burgonet helmet


A display of 16th and 17th century armour at the Burrell Collection in Glasgow.

The Burgonet is from either Germany or Italy and made in 1570. Helmets like this were often used by light cavalry as the open face allowed better visability upon the battlefield but provided little protection for the face.

The pauldrons are from Italy and were made in 1620. They were possible used by an officer in the Papal guard.

There is no information provided about the backplate.

Burgonet - Helmet. 1543. Filippo Negroli. Italian 1510-1579. steel, gold, textile. Metropolitan Museum of Art.    http://hadrian6.tumblr.com


1)Filippo Negroli and Brothers, Italian, c. 1510–1579, Armor of Emperor Charles V, Milan, 1539, embossed and gold- and silver-damascened steel; brass and leather, Patrimonio Nacional, Real Armería, Madrid.

Because of the decoration over the elbows, shoulders, and helmet, this armor is known as the “Mask Garniture.” (Garnitures are sets of armor with interchangeable parts that adapted the suit for use on horseback or on foot, in tournaments or on the battlefield.) It is the only suit of armor signed and dated by Filippo (in an inscription under the visor) and is thus considered the key work of the Negroli workshop. The exquisite damascening, a technique for inlaying the gold designs, is the work of Filippo’s talented seventeen-year-old brother, Francesco.

2)Philip II and the Royal Armory

The Royal Armory was created by Charles V’s son, Philip II, whose long reign as king of Spain lasted from 1556 to 1598. His wills stipulated that his collection could not be dispersed after his death, but should instead be handed down to his descendents. Philip’s great respect for his father and for the material and symbolic value of the emperor’s armor led him to purchase Charles’ collection, which had been slated for sale to pay off outstanding debts at the time of his death in 1558. Armor made for subsequent monarchs was later added to those two core collections.

Unlike arsenals, which keep weapons and armor to equip an army for battle, the Royal Armory includes trophies of war as well as armor received as diplomatic gifts or worn in pageants, parades, and tournaments. The process of decorating such armor, often by embossing or hammering the steel from the reverse to create designs in relief, weakened the metal. The armor is consequently more propagandistic than utilitarian, serving to impress viewers with its opulence and imagery extolling the wearer’s power, valor, and chivalry.

3)(left) Italian, 16th Century, Helmet (Burgonet) of Philip II, Milan, c. 1560–1565 embossed, gold- and silver-damascened steel, Patrimonio Nacional, Real Armería, Madrid

(right) Kolman Helmschmid, German, c. 1470–1532, Helmet (Burgonet) of Emperor Charles V, Augsburg, c. 1530, etched, embossed, and gold-damascened steel; fabric and leather, Patrimonio Nacional, Real Armería, Madrid.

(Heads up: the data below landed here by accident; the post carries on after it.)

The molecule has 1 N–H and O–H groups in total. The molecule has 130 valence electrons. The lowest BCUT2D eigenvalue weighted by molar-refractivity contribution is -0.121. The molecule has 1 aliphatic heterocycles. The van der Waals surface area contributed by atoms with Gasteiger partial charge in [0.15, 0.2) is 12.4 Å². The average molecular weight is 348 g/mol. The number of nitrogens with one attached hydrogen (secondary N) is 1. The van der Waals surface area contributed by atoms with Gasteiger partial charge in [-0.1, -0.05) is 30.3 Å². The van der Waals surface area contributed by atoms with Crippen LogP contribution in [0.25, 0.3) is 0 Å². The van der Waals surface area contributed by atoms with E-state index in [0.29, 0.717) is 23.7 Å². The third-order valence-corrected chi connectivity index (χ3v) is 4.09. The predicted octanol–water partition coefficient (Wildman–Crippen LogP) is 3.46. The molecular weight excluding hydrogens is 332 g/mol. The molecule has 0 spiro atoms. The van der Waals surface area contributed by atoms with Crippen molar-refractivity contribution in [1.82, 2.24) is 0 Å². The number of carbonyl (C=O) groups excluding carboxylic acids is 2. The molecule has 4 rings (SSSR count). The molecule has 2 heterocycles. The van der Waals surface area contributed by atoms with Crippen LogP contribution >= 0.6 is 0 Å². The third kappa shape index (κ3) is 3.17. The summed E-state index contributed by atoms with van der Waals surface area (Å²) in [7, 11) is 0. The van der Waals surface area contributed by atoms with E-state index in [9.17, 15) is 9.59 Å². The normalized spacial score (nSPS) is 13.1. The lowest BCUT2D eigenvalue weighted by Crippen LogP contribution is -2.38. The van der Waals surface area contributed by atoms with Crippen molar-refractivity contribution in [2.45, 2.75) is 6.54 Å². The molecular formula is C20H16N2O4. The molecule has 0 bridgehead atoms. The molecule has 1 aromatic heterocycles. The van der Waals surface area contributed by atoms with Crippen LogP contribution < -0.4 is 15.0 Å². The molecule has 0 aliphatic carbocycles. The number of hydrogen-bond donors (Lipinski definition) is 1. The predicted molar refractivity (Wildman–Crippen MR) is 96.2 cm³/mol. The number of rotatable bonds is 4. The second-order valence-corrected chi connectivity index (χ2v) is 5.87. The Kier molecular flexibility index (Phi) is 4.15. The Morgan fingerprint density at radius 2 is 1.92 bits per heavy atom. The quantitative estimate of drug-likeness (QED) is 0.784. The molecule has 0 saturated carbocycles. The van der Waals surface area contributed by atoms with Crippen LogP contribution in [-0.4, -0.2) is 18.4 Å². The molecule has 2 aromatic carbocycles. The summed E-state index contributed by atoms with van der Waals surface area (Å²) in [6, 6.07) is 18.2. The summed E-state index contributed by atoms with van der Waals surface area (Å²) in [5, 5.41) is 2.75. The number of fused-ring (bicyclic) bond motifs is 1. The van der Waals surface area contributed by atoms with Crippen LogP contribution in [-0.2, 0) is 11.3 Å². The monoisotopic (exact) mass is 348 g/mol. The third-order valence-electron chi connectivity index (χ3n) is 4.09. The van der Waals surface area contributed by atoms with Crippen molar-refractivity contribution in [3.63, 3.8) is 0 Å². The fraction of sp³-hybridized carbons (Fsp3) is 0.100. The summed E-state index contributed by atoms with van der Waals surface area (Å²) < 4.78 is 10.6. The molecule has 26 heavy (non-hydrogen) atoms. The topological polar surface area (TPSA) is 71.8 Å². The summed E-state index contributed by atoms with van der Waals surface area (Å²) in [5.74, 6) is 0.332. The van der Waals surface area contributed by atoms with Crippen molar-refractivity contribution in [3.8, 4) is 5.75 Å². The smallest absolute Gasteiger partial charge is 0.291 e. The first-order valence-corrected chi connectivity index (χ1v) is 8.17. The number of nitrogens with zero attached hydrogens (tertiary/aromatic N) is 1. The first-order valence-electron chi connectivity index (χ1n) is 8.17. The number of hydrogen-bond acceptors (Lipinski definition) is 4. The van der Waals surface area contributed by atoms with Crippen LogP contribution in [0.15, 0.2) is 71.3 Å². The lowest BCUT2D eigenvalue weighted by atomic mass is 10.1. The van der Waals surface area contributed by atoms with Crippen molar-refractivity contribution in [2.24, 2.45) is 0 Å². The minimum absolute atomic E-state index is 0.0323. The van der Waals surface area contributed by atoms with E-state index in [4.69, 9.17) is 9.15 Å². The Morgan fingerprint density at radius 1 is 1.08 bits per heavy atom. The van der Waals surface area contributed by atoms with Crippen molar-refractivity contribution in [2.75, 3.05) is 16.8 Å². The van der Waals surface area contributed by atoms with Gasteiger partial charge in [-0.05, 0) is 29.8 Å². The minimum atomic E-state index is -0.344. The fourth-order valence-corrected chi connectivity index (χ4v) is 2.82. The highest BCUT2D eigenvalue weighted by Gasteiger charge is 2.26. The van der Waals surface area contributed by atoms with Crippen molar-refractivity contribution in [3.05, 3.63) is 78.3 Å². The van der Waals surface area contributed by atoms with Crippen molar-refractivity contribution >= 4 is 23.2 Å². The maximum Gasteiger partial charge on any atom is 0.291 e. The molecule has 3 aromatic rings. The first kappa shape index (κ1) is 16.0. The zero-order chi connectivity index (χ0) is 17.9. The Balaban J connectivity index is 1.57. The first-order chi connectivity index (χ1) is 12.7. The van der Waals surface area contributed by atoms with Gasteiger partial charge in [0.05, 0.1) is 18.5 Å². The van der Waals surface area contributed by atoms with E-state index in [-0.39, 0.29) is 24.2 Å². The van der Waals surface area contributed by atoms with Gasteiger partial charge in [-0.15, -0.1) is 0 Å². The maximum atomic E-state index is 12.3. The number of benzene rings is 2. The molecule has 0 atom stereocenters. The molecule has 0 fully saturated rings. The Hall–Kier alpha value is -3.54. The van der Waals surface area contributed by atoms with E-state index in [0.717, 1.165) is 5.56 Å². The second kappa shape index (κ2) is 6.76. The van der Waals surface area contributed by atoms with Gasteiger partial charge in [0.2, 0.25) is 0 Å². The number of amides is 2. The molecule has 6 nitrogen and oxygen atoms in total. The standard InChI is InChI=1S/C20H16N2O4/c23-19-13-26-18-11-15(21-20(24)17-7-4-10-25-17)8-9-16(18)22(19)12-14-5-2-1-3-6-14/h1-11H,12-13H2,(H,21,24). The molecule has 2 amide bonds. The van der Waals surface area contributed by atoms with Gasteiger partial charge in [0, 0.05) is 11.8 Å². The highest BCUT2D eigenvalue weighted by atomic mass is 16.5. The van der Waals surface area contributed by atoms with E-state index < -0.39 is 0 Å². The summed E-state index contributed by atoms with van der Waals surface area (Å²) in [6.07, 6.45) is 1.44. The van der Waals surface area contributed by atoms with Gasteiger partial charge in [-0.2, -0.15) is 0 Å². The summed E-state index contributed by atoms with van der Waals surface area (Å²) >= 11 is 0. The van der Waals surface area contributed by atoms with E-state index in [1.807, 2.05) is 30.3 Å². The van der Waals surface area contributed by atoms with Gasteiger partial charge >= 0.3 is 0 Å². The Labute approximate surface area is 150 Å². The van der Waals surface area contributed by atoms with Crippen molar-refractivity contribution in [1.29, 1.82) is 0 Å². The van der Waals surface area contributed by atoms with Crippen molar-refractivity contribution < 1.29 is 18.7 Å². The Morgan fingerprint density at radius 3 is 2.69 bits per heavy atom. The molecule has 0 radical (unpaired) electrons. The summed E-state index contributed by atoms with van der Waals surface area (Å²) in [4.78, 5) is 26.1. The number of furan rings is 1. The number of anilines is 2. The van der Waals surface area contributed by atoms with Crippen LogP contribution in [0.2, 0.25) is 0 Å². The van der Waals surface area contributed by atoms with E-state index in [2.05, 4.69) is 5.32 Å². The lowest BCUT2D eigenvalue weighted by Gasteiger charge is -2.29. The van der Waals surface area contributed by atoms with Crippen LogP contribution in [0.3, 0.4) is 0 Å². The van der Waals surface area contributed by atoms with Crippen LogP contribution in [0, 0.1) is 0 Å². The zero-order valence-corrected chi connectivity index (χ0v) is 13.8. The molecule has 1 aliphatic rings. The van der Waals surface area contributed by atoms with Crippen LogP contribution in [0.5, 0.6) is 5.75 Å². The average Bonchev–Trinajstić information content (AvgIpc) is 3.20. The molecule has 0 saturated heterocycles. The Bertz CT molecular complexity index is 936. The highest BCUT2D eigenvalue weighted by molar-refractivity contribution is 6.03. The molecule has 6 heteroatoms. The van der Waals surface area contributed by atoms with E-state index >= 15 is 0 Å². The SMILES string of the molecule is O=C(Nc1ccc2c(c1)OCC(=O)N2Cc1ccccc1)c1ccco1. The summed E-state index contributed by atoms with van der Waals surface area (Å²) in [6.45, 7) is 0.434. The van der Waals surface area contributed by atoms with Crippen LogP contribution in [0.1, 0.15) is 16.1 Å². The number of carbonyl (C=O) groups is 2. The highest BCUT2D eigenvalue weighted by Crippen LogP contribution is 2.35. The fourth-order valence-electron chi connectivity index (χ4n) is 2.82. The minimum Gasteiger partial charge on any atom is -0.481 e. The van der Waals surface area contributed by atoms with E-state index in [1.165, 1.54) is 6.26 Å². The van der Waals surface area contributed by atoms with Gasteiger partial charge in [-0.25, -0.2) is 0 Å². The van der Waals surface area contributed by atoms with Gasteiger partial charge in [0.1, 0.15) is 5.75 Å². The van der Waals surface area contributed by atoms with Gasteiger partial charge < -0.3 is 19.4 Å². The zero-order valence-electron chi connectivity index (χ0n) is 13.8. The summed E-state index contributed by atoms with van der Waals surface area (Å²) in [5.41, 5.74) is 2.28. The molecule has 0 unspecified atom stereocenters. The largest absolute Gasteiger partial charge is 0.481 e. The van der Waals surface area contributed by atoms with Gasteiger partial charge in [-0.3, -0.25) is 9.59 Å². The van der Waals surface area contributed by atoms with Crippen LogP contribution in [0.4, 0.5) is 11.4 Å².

4)Italian, 16th Century, Helmet (Burgonet) of Philip II, Northern Italy, c. 1560–1565, gold- and silver-damascened steel, fabric, Patrimonio Nacional, Real Armería, Madrid.

Ancient wars were a popular subject for Renaissance parade armor, as on this shield and burgonet (an open-faced helmet) depicting scenes from the Trojan War. The left side of the helmet shows the Judgment of Paris, the Trojan prince who declared Aphrodite the most beautiful goddess after she promised him Helen, wife of the king of Sparta. On the right side, Trojans tear down part of their city walls to make way for the huge Trojan horse in which Greek warriors were hidden. Paris’ abduction of Helen and the Greeks’ departure for Troy appear in the center of the shield.

5)Filippo and Francesco Negroli, Italian, c. 1510–1579 and c. 1522–1600, Helmet (Burgonet) of Emperor Charles V, Milan, 1545,embossed and gold-damascened steel, Patrimonio Nacional, Real Armería, Madrid.

This masterpiece of the Negroli workshop was made from a single sheet of steel that was hammered out from the underside in a technique known as embossing or repoussée (French for “pushed out”). A Turkish soldier with bound arms arches over the top of the helmet, while two female figures personifying Fame and Victory grasp his mustache. The scene symbolizes victory over Islam and Charles’ role as defender of the Christian faith. The inscription compares him to “Invincible Caesar.”


Burgonet helmet , 1543 Made by Filippo Negroli (ca. 1510–1579) Italian (Milan) Steel, embossed and damascened with gold.
This masterpiece of Renaissance metalwork is signed on the browplate by Filippo Negroli, whose embossed armor was praised by sixteenth-century chroniclers as “miraculous” and deserving “immortal merit.” Made from one plate of steel patinated to look like bronze, the bowl is raised in high relief with motifs inspired by classical art. The graceful mermaid forming the helmet’s comb holds the grimacing head of Medusa by the hair. The sides of the helmet are covered with acanthus scrolls inhabited by cupids, a motif probably derived from the Roman wall frescoes rediscovered in the Golden House of Nero.

Περικεφαλαία του1543. Κατασκευασμένη από τον Φιλίππο Νεγκρόλι (περίπου το 1510-1579), ιταλική (Μιλάνο) από ανάγλυφο ατσάλι δαμασκηνί, και με χρυσό.Αυτό το αριστούργημα της μεταλλοτεχνίας της Αναγέννησης υπογράφεται στην πινακίδα του φρυδιού από τον Φιλίππο Νεγκρόλι, του οποίου η ανάγλυφη πανοπλία εγκωμιάστηκε από τους χρονικογράφους του δέκατου έκτου αιώνα ως «θαυμαστή» “αθάνατης αξίας.” Φτιαγμένη από μια πλάκα από ατσάλι πατιναρισμένο να μοιάζει με χάλκινο, η λεκάνη ανέρχεται σε υψηλό ανάγλυφο με μοτίβα εμπνευσμένα από τον την κλασική τέχνη. Η χαριτωμένη γοργόνα που σχηματίζει η χτένα του κράνους κρατά το κεφάλι με τη μορφή της Μέδουσας από τα μαλλιά. Οι πλευρές του κράνους που καλύπτονται με ειλητάρια άκανθα κατοικείται από μικρούς έρωτες, ένα μοτίβο που πιθανότατα προέρχεται από Ρωμαϊκές τοιχογραφίες και τις ανακαλύπτουμε ξανά στο Χρυσό σπίτι του Νέρωνα.